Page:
Monitoring – Other Observation: in addition to the regular reporting’s, there is the possibility to submit “Other Observations”. This can include informal visits, observations or comments made “on the street”, reference to products, news or any other relevant information.

Early Warning System: With an effective Early-Warning System (EWS), credit losses as well as capital requirements can be reduced through de-risking. This will improve the institution’s capacity to take risk, increase returns and improve the capital productivity. For the client, the benefits include lower pricing as well as the active support from a qualified expert in the management of critical situations. The EWS is well integrated into the monitoring process of Q-Lana

Q-Lana has integrated the EWS into the standard procedures and allows the institution to identify borrowers at risk through a structured monitoring process and the integration of warning signals. The Q-Lana EWS is built on several categories of indicators, allowing the identification of critical exposures based on electronic information/automated triggers, expert knowledge about the exposure, as well as external information. The categories are:

  • Quantitative Criteria – the EWS analyzes the utilization of credit lines by borrowers, borrowing activities, cumulated arrears days and other indicators. Early warning indicators are triggered if certain patterns are discovered. For example, as soon as the utilization reaches certain limits and remains at that level, the exposure is flagged as riskier.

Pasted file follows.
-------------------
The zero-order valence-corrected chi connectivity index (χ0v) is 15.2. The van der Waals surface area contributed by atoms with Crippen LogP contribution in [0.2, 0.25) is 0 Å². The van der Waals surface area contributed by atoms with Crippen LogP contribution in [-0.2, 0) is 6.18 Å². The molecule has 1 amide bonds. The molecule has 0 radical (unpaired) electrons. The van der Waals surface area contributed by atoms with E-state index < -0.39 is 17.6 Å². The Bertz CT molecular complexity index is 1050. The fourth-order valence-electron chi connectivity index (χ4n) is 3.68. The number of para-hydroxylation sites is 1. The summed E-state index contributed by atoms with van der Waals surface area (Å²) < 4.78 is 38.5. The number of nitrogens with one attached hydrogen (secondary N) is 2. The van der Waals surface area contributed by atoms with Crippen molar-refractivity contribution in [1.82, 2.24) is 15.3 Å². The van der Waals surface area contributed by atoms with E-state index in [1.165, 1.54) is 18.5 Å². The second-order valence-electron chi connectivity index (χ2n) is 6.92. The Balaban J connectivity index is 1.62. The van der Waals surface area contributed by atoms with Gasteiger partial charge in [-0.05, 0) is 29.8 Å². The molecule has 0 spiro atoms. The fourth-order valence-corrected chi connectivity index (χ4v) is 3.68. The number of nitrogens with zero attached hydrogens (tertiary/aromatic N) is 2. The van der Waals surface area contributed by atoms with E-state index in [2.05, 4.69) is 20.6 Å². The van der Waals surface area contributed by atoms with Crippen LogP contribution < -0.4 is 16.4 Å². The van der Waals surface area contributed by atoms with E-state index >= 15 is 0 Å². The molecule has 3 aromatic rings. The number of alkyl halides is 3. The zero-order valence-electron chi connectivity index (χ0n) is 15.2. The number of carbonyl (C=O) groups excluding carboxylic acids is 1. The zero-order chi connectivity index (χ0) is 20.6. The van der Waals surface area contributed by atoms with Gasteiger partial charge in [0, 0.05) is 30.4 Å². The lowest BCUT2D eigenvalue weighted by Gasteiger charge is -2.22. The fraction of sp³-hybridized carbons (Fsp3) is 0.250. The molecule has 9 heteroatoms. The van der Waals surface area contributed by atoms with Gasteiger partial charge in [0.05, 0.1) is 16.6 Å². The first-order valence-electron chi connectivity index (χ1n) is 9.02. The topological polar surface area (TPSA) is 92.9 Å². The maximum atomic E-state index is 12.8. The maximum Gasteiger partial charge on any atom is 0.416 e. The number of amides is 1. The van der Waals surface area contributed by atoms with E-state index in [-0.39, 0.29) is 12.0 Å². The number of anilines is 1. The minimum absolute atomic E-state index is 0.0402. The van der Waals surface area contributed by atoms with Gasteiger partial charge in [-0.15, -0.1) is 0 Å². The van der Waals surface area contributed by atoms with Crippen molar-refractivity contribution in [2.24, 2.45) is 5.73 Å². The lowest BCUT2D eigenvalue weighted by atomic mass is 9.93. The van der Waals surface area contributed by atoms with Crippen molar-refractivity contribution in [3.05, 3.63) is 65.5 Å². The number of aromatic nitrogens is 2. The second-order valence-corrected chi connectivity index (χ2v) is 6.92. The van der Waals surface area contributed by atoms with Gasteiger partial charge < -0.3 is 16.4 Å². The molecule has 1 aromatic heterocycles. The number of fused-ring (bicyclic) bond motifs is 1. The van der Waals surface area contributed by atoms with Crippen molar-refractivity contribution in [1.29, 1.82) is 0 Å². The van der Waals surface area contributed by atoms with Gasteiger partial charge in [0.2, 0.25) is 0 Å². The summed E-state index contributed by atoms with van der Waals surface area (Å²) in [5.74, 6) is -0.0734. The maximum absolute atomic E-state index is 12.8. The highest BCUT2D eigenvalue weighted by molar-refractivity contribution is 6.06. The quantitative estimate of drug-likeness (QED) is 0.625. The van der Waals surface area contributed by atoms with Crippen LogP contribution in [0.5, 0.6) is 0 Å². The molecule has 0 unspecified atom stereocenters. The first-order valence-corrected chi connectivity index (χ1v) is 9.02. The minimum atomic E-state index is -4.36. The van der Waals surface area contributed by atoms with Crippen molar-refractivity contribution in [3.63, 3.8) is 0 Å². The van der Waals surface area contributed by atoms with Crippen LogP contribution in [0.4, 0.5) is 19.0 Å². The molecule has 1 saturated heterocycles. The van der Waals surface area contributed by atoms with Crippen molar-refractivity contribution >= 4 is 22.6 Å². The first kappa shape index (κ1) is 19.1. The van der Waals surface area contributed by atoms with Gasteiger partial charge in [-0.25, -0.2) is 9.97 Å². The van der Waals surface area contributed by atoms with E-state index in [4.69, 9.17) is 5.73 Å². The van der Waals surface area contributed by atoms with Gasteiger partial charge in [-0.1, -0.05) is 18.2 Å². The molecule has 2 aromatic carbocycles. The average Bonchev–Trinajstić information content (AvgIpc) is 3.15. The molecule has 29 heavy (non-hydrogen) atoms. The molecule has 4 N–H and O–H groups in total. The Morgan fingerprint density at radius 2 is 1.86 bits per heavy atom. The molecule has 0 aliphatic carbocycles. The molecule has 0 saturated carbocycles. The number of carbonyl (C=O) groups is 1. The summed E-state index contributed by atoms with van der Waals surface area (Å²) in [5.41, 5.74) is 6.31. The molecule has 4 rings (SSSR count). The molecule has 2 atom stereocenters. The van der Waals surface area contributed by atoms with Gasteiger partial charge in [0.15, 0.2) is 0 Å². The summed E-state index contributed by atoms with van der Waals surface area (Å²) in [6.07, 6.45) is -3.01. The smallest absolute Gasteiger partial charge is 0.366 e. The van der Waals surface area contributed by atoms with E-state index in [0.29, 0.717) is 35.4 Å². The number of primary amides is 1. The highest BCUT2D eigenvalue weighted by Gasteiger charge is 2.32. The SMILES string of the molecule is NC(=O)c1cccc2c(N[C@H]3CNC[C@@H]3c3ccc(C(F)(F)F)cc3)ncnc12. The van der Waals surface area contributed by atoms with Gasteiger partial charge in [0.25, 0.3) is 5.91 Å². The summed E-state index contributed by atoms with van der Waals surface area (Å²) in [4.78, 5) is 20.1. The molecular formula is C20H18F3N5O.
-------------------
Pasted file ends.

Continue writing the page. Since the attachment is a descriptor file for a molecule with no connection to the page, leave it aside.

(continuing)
• Covenant Monitoring – the loan documentation might include affirmative and negative covenants, representations and warranties and other requirements. The monitoring of the compliance with these covenants is part of the EWS. Here, not only the breach of certain covenants is monitored but also the absolute value of quantifiable covenants. In this way, trends can be assessed allowing to identify weakening credit quality at early stages.
  • Financial Analysis – on a regular basis, the institution receives financial information from clients. This financial information is tracked within Q-Lana and assessed through the review of certain ratios. At the same time, the institution can update the internal rating system with the new financial data, allowing the calculation of new rating values and incorporating the trends of the rating development into the EWS
  • Early Warning Questions – Q-Lana has developed an early warning questionnaire which is part of the monitoring package. Loan officers can apply this questionnaire during the regular monitoring visits or when a visit is requested through the placement on watch-list. Details about the assessment questionnaire can be found in the attachment.
  • Early Warning Monitor – all observations of the EWS are summarized in a dash dashboard which visualizes the specific monitoring results categorized along the line of the above-mentioned criteria

Internal Watch List – Special Monitoring:  if an exposure is identified through the monitoring process as deteriorating or critical, it is placed on the internal watch-list. The number of days this exposure is placed on watch-list is tracked. It is required to prepare a special assessment of the exposure considering the reasons for placing it on watch list. Based on this initial assessment, the next steps are defined, which can include (in order of severity):

  • Removal of the client from the list as the identified issues have been deemed mitigated
  • Keeping the client on watch list for a more frequent monitoring procedure
  • Developing measures for risk mitigation in order to improve the risk profile of the exposure and/or support the client in the recovery from a current problem